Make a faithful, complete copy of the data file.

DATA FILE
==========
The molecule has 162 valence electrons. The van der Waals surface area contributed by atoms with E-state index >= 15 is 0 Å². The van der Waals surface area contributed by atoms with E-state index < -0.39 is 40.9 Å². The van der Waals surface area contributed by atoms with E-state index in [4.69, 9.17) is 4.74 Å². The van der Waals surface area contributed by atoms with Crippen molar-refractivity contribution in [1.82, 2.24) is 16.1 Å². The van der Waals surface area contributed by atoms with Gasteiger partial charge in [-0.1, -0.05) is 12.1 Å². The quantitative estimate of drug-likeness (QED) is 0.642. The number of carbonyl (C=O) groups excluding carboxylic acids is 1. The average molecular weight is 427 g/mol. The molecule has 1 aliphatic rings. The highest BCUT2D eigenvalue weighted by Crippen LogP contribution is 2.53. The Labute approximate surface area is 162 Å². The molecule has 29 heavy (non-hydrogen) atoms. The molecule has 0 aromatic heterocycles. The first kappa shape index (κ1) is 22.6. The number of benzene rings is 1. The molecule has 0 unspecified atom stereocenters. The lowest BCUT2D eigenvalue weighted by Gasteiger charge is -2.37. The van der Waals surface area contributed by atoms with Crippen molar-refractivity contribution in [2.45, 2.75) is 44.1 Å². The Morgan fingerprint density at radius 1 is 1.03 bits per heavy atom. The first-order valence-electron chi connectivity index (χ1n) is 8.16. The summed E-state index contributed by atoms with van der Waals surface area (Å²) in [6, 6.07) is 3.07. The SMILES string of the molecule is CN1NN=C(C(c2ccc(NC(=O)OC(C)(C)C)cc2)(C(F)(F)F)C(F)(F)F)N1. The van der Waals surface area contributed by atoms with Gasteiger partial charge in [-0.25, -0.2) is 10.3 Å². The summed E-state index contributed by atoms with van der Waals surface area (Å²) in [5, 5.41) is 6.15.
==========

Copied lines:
The molecule has 162 valence electrons. The van der Waals surface area contributed by atoms with E-state index >= 15 is 0 Å². The van der Waals surface area contributed by atoms with E-state index < -0.39 is 40.9 Å². The van der Waals surface area contributed by atoms with E-state index in [4.69, 9.17) is 4.74 Å². The van der Waals surface area contributed by atoms with Crippen molar-refractivity contribution in [1.82, 2.24) is 16.1 Å². The van der Waals surface area contributed by atoms with Gasteiger partial charge in [-0.1, -0.05) is 12.1 Å². The quantitative estimate of drug-likeness (QED) is 0.642. The number of carbonyl (C=O) groups excluding carboxylic acids is 1. The average molecular weight is 427 g/mol. The molecule has 1 aliphatic rings. The highest BCUT2D eigenvalue weighted by Crippen LogP contribution is 2.53. The Labute approximate surface area is 162 Å². The molecule has 29 heavy (non-hydrogen) atoms. The molecule has 0 aromatic heterocycles. The first kappa shape index (κ1) is 22.6. The number of benzene rings is 1. The molecule has 0 unspecified atom stereocenters. The lowest BCUT2D eigenvalue weighted by Gasteiger charge is -2.37. The van der Waals surface area contributed by atoms with Crippen molar-refractivity contribution in [2.45, 2.75) is 44.1 Å². The Morgan fingerprint density at radius 1 is 1.03 bits per heavy atom. The first-order valence-electron chi connectivity index (χ1n) is 8.16. The summed E-state index contributed by atoms with van der Waals surface area (Å²) in [6, 6.07) is 3.07. The SMILES string of the molecule is CN1NN=C(C(c2ccc(NC(=O)OC(C)(C)C)cc2)(C(F)(F)F)C(F)(F)F)N1. The van der Waals surface area contributed by atoms with Gasteiger partial charge in [-0.25, -0.2) is 10.3 Å². The summed E-state index contributed by atoms with van der Waals surface area (Å²) in [5, 5.41) is 6.15.